New video series follows eight Portlanders with differing abilities as they explain what walking means to them.Read More…
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From our Winter Safe Routes Newsletter:
What do walking and biking to school have to do with obesity, mental health, and asthma? A lot! Children who walk and bike to school have higher physical activity levels throughout the day, helping them meet the recommended 60 minutes of activity daily. This level of activity helps prevent childhood obesity and supports healthy bones.
Walking and biking to school is also a great way for kids to get the physical activity needed for healthy minds. Kids who are more physically active have better academic performance. Studies are also beginning to show that exposure to nature and free outdoor play can reduce stress and relieve ADHD symptoms. If that isn’t enough to get you out of your car, think about the air quality around a school when dozens of parents sit in idling cars while their children jump out. Air pollution has contributed to childhood asthma rates doubling between 1980 and the mid-1990s. Asthma rates remain at historically high levels and cause 14 million missed school days every year. Walking and biking to school is healthy for kids, healthy for communities, and healthy for the planet.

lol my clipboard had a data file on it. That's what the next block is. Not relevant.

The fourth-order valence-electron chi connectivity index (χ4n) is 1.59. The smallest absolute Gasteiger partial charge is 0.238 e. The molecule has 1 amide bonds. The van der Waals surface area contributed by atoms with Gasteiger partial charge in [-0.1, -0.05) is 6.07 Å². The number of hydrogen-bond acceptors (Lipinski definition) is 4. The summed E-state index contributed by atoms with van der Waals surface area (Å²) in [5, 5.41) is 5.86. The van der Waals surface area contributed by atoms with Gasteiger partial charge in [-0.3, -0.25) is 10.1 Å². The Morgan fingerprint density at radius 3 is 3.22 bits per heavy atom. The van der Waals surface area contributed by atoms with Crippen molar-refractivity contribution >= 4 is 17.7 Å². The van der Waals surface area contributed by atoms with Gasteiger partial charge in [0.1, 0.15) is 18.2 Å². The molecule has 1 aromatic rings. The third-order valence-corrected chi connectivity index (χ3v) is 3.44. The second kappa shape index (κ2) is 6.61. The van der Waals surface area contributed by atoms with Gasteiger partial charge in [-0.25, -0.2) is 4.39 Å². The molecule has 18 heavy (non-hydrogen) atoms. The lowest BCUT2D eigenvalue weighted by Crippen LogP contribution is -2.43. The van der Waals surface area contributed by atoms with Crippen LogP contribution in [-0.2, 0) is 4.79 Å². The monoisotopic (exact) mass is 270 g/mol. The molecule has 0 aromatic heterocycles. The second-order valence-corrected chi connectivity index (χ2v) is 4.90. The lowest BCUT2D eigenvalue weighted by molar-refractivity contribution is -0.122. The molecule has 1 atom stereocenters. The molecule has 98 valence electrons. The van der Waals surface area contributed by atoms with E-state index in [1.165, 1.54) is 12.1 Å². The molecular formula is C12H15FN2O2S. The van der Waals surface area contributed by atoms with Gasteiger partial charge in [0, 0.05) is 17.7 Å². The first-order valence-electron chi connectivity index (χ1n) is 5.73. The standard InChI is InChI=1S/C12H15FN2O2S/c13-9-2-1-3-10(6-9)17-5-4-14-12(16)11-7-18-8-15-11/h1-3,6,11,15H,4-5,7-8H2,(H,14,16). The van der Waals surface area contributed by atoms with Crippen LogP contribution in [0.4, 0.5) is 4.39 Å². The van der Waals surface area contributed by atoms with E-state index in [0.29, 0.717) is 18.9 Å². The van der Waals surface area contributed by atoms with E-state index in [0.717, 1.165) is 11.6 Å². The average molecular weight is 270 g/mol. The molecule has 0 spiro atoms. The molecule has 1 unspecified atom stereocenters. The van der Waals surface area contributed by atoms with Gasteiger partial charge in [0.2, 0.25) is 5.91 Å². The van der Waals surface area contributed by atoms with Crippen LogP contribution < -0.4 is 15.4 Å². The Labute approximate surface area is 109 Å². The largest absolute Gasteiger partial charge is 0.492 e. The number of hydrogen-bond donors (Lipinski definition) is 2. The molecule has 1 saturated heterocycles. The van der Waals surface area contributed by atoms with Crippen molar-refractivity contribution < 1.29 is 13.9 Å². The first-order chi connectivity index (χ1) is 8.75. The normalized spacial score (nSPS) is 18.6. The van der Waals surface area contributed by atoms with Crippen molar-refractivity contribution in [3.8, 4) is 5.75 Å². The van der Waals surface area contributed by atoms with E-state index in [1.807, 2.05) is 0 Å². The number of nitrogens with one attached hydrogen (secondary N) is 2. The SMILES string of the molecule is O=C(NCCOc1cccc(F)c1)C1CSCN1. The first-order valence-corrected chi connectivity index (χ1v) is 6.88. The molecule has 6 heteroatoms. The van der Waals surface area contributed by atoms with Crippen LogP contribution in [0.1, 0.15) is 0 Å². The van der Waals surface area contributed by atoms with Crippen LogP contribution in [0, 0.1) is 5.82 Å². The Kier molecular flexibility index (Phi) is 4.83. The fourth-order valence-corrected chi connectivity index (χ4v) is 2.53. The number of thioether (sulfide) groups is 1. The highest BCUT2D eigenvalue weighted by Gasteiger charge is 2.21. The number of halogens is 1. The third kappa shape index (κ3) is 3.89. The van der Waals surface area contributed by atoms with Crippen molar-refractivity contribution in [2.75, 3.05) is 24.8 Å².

Dr. Jennifer Rupert is an Obstetrician and Gynecologist practicing at Kaiser Permanente in North Portland. Dr. Rupert was one of six dignitaries to address James John Elementary students on Walk+Bike to School Day this past October.